Along the same vein, it's good to have a few friends who are really deep and thought provoking. I am naturally not, so don't expect to hear any diatribes on world peace or politics or theology here. It's not that I don't care about those things. (Well, sometimes it is...) It's just that I can barely manage to get the laundry done. Who has time to ponder the deepest meanings of life?
These deep thinkers tend to show up in my life though - without bidding, mind you. People who really question and research and ponder and pontificate... and I've learned lots from them over time. I'm a kind of face value type of gal. I take things as I see them. I'm very trusting, and give people the benefit of the doubt most of the time. Some might call me gullible. I just think I'm a small town girl with a big heart and a little brain.
Blogging has introduced me to lots of these deep thinkers. And recently, it's reintroduced me to an old friend.
Bart Campolo came and spoke at an Urban Youth Worker's retreat when I was working in the inner city of San Jose, California. I was the one chosen to pick him up at the airport. Bart is Tony Campolo's son. And, as you can imagine, he is a bit of a deep thinker.
Bart and I hit it off immediately. He was passionate about the inner city. So was I - but I was also engaged, and was preparing to leave my vocation of "inner city missionary" to marry Asia. There I was, expecting to pick the brain of this revolutionary urban mission-minded hero, and instead, he spent the time questioning me about my decision to marry Asia. He forced me to think deeply about my choice. To evaluate my goals and my calling and my heart and God's plan for my life... it was challenging and deep. And it was good.
After the conference, Bart and I exchanged letters several times. I worked through some hard stuff with him. He was supportive and influential, scrutinizing my responses with care and always offering thought-provoking feedback. He was a stranger who invested in my heart and pushed me beyond my simple, provincial thinking.
Recently I got back in touch with Bart, and have been privileged to watch as God takes him and his family on a journey from an upper level administrative, suburban comfort zone where they'd settled, back to a grass-roots kind of urban ministry. He gave up his board of directors kind of life to pick up his family and move to a ghetto setting where their desire is to live in community with people who are economically and socially disadvantaged. To be the face of Jesus in a neighborhood most middle class people gave up on years ago. To be honest, he's not even sure what it's supposed to look like - he just knows he's supposed to be there.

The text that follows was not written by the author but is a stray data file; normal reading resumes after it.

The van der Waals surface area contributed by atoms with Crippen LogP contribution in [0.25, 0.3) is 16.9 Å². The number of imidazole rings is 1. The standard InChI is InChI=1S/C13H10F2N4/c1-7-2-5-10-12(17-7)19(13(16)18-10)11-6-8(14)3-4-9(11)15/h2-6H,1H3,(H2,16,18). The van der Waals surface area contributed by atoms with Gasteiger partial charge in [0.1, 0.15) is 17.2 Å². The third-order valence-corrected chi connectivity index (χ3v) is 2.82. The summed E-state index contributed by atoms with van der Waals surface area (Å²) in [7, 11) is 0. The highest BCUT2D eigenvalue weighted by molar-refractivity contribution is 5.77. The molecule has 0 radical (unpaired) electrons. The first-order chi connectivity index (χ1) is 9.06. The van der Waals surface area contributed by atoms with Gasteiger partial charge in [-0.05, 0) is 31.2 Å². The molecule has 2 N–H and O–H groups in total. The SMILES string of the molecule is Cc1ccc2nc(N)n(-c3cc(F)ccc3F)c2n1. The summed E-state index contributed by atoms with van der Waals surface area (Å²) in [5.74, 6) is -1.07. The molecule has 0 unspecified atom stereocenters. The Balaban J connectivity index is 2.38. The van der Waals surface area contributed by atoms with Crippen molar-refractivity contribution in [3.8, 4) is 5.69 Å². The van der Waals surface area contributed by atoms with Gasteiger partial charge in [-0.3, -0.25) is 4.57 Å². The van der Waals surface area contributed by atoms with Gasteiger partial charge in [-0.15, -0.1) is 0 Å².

I am SO challenged by Bart's choice. It has not been easy. But it's so clearly God's plan - there have been miracles and provision and answered prayers all over their lives.
I recognize the sin of my comfort zone dwelling. I know that I tend to hunker down and pull inward and try to keep everything safe and sound and simple.
This week I am thankful for the people in my life, whether they are near or far, who do not settle. Those people who put little value on comfort and give their lives completely to a vision - a belief - a conviction to follow God's prodding no matter the cost.
I've only told you about one of those friends. But there are many others.
Here's to Corey and Paul.
Heather and Tim.
Warren and Diane.
Bart and Marti.
Bob and Tricia.
Nathan and Julie.
Who are the people God has put in your life to challenge your thinking?
To test your heart?
To question your motives?
Be grateful for these heroes.